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Open AccessArticle

Mitigating Climate Change in the Cultural Built Heritage Sector

1
School of Computing, Engineering and Physical Sciences, University of the West of Scotland, High St, Paisley PA1 2BE, UK
2
Department of Architecture and Technology, Norwegian University of Science and Technology (NTNU), Alfred Getz vei 3, 7491 Trondheim, Norway
3
School of Natural Sciences and Psychology, Liverpool John Moores University, James Parsons Building, Byrom Street, Liverpool L3 3AF, UK
*
Author to whom correspondence should be addressed.
Climate 2019, 7(7), 90; https://doi.org/10.3390/cli7070090
Received: 14 May 2019 / Revised: 25 June 2019 / Accepted: 8 July 2019 / Published: 11 July 2019
(This article belongs to the Special Issue World Heritage and Climate Change: Impacts and Adaptation)
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Abstract

Climate change mitigation targets have put pressure to reduce the carbon footprint of cultural heritage buildings. Commonly adopted measures to decrease the greenhouse gas (GHG) emissions of historical buildings are targeted at improving their energy efficiency through insulating the building envelope, and upgrading their heating, cooling and lighting systems. However, there are complex issues that arise when mitigating climate change in the cultural built heritage sector. For instance, preserving the authenticity of heritage buildings, maintaining their traditional passive behaviours, and choosing adaptive solutions compatible with the characteristics of heritage materials to avoid an acceleration of decay processes. It is thus important to understand what the enablers, or the barriers, are to reduce the carbon footprint of cultural heritage buildings to meet climate change mitigation targets. This paper investigates how climate change mitigation is considered in the management and preservation of the built heritage through semi-structured interviews with cultural heritage experts from the UK, Italy and Norway. Best-practice approaches for the refurbishment of historical buildings with the aim of decreasing their energy consumption are presented, as perceived by the interviewees, as well as the identification of the enablers and barriers in mitigating climate change in the cultural built heritage sector. The findings emphasise that adapting the cultural built heritage to reduce GHG emissions is challenging, but possible if strong and concerted action involving research and government can be undertaken to overcome the barriers identified in this paper. View Full-Text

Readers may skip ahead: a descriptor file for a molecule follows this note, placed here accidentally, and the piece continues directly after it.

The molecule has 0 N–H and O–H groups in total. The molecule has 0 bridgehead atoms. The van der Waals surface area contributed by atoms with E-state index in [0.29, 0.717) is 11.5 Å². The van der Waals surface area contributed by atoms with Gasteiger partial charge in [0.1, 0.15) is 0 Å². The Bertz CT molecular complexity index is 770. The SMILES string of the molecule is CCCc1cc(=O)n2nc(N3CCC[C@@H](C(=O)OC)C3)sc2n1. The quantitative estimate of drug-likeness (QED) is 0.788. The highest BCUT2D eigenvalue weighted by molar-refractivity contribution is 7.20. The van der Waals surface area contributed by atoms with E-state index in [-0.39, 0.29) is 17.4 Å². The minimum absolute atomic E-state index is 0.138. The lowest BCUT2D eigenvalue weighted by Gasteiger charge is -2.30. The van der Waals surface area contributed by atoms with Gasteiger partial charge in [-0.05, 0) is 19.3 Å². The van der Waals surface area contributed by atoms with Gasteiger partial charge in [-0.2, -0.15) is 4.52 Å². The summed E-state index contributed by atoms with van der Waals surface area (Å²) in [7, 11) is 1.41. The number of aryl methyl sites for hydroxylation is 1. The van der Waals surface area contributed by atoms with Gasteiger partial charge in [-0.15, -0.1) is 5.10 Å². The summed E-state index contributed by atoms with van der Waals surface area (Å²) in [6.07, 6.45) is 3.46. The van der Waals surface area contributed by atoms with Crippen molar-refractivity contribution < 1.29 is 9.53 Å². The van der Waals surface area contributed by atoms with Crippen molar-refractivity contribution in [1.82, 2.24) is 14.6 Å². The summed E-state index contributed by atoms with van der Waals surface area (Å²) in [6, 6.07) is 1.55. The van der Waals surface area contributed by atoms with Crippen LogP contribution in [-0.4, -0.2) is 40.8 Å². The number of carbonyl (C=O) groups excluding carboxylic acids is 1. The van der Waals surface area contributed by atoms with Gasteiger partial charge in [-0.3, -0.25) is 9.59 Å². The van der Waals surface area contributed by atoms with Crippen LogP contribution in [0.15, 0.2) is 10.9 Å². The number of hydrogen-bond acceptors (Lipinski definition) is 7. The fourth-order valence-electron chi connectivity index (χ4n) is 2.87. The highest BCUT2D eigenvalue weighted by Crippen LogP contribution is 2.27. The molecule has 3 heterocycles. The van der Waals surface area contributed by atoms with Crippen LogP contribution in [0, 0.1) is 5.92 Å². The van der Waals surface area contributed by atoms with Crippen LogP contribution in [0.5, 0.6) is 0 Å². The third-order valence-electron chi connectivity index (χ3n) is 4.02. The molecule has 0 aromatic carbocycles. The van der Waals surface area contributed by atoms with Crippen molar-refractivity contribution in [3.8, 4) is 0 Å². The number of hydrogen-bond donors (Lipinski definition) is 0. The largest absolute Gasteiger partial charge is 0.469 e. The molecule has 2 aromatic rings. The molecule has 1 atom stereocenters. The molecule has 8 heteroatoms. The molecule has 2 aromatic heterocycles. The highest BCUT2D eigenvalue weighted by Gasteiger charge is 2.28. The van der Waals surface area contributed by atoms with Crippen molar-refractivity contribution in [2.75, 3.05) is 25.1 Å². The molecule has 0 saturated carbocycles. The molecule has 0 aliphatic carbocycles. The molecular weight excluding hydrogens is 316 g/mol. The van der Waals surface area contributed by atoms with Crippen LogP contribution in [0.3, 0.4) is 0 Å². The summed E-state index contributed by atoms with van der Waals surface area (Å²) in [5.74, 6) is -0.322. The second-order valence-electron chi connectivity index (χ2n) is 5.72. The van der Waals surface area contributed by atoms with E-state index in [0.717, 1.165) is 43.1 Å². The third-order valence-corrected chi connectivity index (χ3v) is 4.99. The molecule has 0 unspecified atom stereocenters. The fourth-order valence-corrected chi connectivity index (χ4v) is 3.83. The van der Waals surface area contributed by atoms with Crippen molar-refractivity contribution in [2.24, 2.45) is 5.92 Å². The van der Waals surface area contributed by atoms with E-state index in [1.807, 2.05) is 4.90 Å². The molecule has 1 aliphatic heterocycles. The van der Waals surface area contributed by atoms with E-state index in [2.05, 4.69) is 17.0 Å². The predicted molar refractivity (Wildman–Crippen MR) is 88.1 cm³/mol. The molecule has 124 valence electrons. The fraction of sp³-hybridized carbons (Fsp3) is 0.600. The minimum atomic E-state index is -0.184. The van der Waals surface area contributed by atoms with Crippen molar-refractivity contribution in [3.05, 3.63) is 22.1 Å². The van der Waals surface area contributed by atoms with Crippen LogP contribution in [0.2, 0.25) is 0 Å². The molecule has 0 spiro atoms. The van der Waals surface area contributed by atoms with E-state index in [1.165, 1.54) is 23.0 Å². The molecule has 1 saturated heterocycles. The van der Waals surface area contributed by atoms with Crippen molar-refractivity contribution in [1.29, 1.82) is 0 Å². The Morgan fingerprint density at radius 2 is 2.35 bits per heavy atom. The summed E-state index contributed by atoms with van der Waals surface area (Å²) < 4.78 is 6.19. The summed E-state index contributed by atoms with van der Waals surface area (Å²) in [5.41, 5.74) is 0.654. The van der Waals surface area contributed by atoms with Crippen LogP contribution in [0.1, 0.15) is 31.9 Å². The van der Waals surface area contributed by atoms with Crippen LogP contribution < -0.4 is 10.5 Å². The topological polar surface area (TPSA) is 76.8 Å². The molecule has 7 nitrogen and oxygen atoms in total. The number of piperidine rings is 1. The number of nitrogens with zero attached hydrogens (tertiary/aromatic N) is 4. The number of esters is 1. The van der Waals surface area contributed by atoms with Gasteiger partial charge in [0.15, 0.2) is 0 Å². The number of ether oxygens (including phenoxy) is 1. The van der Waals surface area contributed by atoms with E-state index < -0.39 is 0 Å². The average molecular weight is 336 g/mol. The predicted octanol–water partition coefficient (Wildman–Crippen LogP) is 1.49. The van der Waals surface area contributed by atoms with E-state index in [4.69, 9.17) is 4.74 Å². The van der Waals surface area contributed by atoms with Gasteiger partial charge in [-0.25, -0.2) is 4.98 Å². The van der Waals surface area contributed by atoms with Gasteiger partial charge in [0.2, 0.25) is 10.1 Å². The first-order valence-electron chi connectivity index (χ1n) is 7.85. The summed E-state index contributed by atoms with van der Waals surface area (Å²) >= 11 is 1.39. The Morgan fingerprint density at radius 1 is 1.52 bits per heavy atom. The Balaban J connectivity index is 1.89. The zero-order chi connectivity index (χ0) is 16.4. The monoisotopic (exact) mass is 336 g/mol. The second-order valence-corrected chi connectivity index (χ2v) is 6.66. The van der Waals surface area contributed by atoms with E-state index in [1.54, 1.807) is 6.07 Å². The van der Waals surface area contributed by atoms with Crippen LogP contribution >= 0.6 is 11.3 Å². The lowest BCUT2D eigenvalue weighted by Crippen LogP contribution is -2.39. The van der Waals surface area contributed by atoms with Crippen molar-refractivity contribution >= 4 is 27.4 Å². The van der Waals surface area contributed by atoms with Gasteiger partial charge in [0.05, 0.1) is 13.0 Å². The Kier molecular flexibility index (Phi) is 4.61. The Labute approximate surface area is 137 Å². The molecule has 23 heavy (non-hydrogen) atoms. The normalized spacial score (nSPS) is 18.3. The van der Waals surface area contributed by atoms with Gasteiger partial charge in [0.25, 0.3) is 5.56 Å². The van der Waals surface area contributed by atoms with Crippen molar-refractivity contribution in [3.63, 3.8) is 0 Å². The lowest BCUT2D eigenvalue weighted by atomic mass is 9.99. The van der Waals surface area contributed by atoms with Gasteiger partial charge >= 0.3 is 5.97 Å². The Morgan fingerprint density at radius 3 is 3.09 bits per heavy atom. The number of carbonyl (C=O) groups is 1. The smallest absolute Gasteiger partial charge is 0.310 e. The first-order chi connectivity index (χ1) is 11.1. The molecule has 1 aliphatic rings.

Keywords: adaptation; climate change; cultural heritage; energy efficiency; historical buildings; mitigation; refurbishment; sustainability adaptation; climate change; cultural heritage; energy efficiency; historical buildings; mitigation; refurbishment; sustainability
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This is an open access article distributed under the Creative Commons Attribution License which permits unrestricted use, distribution, and reproduction in any medium, provided the original work is properly cited (CC BY 4.0).
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Sesana, E.; Bertolin, C.; Gagnon, A.S.; Hughes, J.J. Mitigating Climate Change in the Cultural Built Heritage Sector. Climate 2019, 7, 90.

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